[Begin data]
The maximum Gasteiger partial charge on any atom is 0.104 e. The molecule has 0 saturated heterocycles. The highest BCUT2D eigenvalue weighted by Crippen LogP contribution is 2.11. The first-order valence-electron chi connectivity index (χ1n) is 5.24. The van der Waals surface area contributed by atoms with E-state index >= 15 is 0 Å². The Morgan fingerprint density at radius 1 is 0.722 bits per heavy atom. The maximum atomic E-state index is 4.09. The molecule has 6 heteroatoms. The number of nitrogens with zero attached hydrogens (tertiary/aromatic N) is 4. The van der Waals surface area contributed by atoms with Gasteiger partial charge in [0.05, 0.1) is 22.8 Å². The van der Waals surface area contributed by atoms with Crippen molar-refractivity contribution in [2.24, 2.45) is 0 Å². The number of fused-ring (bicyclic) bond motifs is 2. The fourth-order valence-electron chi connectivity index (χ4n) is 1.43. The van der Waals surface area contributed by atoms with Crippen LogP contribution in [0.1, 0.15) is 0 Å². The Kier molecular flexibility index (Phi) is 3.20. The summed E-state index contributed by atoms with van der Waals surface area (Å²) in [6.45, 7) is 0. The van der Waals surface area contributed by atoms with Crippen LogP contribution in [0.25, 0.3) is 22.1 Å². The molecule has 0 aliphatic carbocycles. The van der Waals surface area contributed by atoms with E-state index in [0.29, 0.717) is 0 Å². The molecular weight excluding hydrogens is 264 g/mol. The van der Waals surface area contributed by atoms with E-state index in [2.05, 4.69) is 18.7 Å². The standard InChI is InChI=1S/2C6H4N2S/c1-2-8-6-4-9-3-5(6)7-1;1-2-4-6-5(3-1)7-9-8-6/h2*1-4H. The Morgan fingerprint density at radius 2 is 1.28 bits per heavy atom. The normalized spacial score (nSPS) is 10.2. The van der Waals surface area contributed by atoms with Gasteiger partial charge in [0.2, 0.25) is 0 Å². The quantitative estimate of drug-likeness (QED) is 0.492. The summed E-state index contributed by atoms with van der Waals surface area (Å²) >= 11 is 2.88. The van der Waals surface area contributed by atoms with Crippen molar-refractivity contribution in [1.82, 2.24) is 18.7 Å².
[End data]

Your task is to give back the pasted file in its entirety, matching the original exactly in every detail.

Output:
The maximum Gasteiger partial charge on any atom is 0.104 e. The molecule has 0 saturated heterocycles. The highest BCUT2D eigenvalue weighted by Crippen LogP contribution is 2.11. The first-order valence-electron chi connectivity index (χ1n) is 5.24. The van der Waals surface area contributed by atoms with E-state index >= 15 is 0 Å². The Morgan fingerprint density at radius 1 is 0.722 bits per heavy atom. The maximum atomic E-state index is 4.09. The molecule has 6 heteroatoms. The number of nitrogens with zero attached hydrogens (tertiary/aromatic N) is 4. The van der Waals surface area contributed by atoms with Gasteiger partial charge in [0.05, 0.1) is 22.8 Å². The van der Waals surface area contributed by atoms with Crippen molar-refractivity contribution in [2.24, 2.45) is 0 Å². The number of fused-ring (bicyclic) bond motifs is 2. The fourth-order valence-electron chi connectivity index (χ4n) is 1.43. The van der Waals surface area contributed by atoms with Crippen LogP contribution in [0.1, 0.15) is 0 Å². The Kier molecular flexibility index (Phi) is 3.20. The summed E-state index contributed by atoms with van der Waals surface area (Å²) in [6.45, 7) is 0. The van der Waals surface area contributed by atoms with Crippen LogP contribution in [0.25, 0.3) is 22.1 Å². The molecule has 0 aliphatic carbocycles. The van der Waals surface area contributed by atoms with E-state index in [0.29, 0.717) is 0 Å². The molecular weight excluding hydrogens is 264 g/mol. The van der Waals surface area contributed by atoms with E-state index in [2.05, 4.69) is 18.7 Å². The standard InChI is InChI=1S/2C6H4N2S/c1-2-8-6-4-9-3-5(6)7-1;1-2-4-6-5(3-1)7-9-8-6/h2*1-4H. The Morgan fingerprint density at radius 2 is 1.28 bits per heavy atom. The normalized spacial score (nSPS) is 10.2. The van der Waals surface area contributed by atoms with Gasteiger partial charge in [0.2, 0.25) is 0 Å². The quantitative estimate of drug-likeness (QED) is 0.492. The summed E-state index contributed by atoms with van der Waals surface area (Å²) >= 11 is 2.88. The van der Waals surface area contributed by atoms with Crippen molar-refractivity contribution in [1.82, 2.24) is 18.7 Å².